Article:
While some people may have a genetic predisposition to be more active in the evening and have later bedtimes, not everyone who habitually goes to bed late is a night owl. Researchers have found that for many people, sleep procrastination is driving their late nights.
Understanding Sleep Procrastination
As defined in the Netherlands by Utrecht University Department of Clinical and Health Psychology researchers in 2014, sleep procrastination refers to not going to bed at the planned time or at an hour that allows for sufficient sleep, without an external reason or situation preventing it. This phenomenon often occurs despite recognition of the negative consequences.
Initially studied as sort of a health-related offshoot of general procrastination, bedtime procrastination has garnered more attention in recent years. That may, in part, be due to an increasing awareness in the scientific and medical communities regarding the importance of sleep to physical health and mental well-being. Another contributing factor to the greater interest in procrastinating sleep may be a recognition of the myriad ways the busy modern lifestyle makes it easy to develop a habit of putting off sleep.
Why Does Sleep Procrastination Occur?
Some researchers have found that people who tend to be procrastinators in general are more likely to find themselves also putting off sleep. There are studies that connect lower levels of impulse control to an increased risk of developing a pattern of sleep procrastination. Despite knowing that they’ll suffer the consequences of poor sleep the next day, those with less impulse control are less likely to resist the urge to watch that next episode, spend a few more minutes scrolling through their social media accounts or whatever it is that they’re doing instead of going on to bed. However, sometimes, the reasons for delaying sleep are a bit more complex than a lack of impulse control or habitual procrastination.
For busy working parents, there can be very little available personal time in a day. Modern technologies make it all too easy to fall into the habit of spending time watching videos, reading or doing other “personal time” sorts of things after the kids are in bed and the tasks of the day are done. In these cases, the period of time between when they should go to bed and actually do go to bed may be the only uninterrupted free time or alone time they have. Indeed, that can make giving up sleep procrastination difficult to do on a psychological level, despite the negative consequences many experience, such as having trouble getting up in the morning and feeling tired during the day.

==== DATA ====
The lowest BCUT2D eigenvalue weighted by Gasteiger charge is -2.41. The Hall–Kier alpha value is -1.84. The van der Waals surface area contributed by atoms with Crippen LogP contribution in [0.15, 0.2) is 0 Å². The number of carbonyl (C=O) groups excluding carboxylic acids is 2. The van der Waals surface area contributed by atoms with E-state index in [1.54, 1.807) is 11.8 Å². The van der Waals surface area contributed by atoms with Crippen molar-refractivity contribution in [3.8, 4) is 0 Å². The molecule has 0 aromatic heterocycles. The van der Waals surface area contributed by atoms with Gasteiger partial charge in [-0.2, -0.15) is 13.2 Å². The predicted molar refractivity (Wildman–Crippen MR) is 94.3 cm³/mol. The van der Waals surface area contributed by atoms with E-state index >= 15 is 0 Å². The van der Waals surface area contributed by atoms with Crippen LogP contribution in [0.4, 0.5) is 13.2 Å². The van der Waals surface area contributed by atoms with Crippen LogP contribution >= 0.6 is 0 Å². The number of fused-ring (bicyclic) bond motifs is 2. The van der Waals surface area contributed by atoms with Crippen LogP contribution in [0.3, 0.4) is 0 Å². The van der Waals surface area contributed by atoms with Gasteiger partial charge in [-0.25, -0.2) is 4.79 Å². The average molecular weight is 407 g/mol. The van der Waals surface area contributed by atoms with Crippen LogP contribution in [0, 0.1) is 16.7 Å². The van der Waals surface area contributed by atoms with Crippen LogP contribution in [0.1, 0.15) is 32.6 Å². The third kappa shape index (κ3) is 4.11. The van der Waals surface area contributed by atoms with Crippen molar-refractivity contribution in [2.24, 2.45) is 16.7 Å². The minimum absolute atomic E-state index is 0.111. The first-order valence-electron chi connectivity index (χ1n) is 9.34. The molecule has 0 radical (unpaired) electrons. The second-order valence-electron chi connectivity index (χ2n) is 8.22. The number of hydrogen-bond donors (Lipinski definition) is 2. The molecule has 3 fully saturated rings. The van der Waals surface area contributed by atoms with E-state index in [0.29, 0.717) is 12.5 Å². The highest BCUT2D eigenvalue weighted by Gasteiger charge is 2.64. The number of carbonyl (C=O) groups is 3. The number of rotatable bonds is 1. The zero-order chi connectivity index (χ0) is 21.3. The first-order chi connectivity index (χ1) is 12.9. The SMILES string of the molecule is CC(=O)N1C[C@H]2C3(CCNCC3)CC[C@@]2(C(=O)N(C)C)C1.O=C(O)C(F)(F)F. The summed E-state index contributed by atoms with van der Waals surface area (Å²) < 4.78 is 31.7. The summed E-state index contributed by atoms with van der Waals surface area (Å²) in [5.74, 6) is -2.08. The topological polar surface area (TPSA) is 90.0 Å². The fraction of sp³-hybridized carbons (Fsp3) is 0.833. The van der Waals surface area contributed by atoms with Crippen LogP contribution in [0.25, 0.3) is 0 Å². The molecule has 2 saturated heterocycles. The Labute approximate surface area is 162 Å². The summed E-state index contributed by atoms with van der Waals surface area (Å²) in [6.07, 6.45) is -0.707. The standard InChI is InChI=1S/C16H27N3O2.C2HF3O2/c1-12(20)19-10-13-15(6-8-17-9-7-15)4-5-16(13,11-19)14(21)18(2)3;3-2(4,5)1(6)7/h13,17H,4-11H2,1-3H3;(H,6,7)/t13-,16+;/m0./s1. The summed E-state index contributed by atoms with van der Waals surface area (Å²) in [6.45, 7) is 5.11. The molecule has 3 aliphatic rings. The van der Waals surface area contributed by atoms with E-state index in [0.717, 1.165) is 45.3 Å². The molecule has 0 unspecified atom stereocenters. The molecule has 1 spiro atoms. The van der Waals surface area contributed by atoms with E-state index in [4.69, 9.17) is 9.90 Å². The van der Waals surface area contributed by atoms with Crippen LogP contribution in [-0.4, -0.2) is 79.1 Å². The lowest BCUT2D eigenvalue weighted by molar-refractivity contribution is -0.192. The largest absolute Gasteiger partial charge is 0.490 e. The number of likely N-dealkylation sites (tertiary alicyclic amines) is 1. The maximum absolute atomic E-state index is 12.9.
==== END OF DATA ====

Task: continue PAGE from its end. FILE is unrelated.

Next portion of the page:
Some researchers distinguish between putting off going to bed and putting off going to sleep once a person is in bed, such as by using a mobile phone to send texts, surf the web or watch videos. According to a study done at the School of Psychology at University of Minho in Portugal, there may be gender differences whether a person puts off bedtime or puts off going to sleep when actually in bed. That study showed that males were more likely to engage in putting off sleep while in bed. The researchers theorized that there may also be a link to a male tendency toward lower impulse control.
Developing Better Habits Helps
The University of Minho study also made a connection between sleep procrastination and the timing of the evening meal. Those with later evening meal times were more likely to procrastinate bedtimes. This makes logical sense. It also plays into how to correct the habitual putting off of bedtime. Sleep and wake times are connected to the circadian rhythm, as are the timing of meals and the timing of light exposure.
Working to improve sleep hygiene can help overcome the habit of procrastinating sleep. Those struggling with general procrastination tendencies or poor impulse control may have to work a bit harder at achieving better sleep hygiene, but it can be done. Set a schedule for sleeping and waking, allowing for seven to nine hours of sleep plus one hour for a winding down and preparing for sleep routine. Stick to that schedule, even on your days off and weekends. Schedule your meals as well, getting most of your nutrition earlier in the day and eating lightly in the evening.
Make your sleeping area as comfortable as possible. Keep televisions, mobile phones and other electronic devices out of the bedroom or, at the very least, out of your bed. Avoid bright lights in the two hours before bed. Increase your morning light exposure and be sure to be physically active enough. Get that activity in the earlier part of the day and avoid working out in the evening. All of these things will promote better sleep hygiene and a healthier circadian rhythm while helping to break the routines associated with procrastinating sleep.
Make Time for You
Address the issue of personal downtime in a way that doesn’t encourage sleep procrastination. Schedule a bit of free time for yourself every day, even if you have to set something else aside or delegate it. It’s not an indulgence – it’s something you need for your own well-being and it may encourage better sleep, which can translate into better health.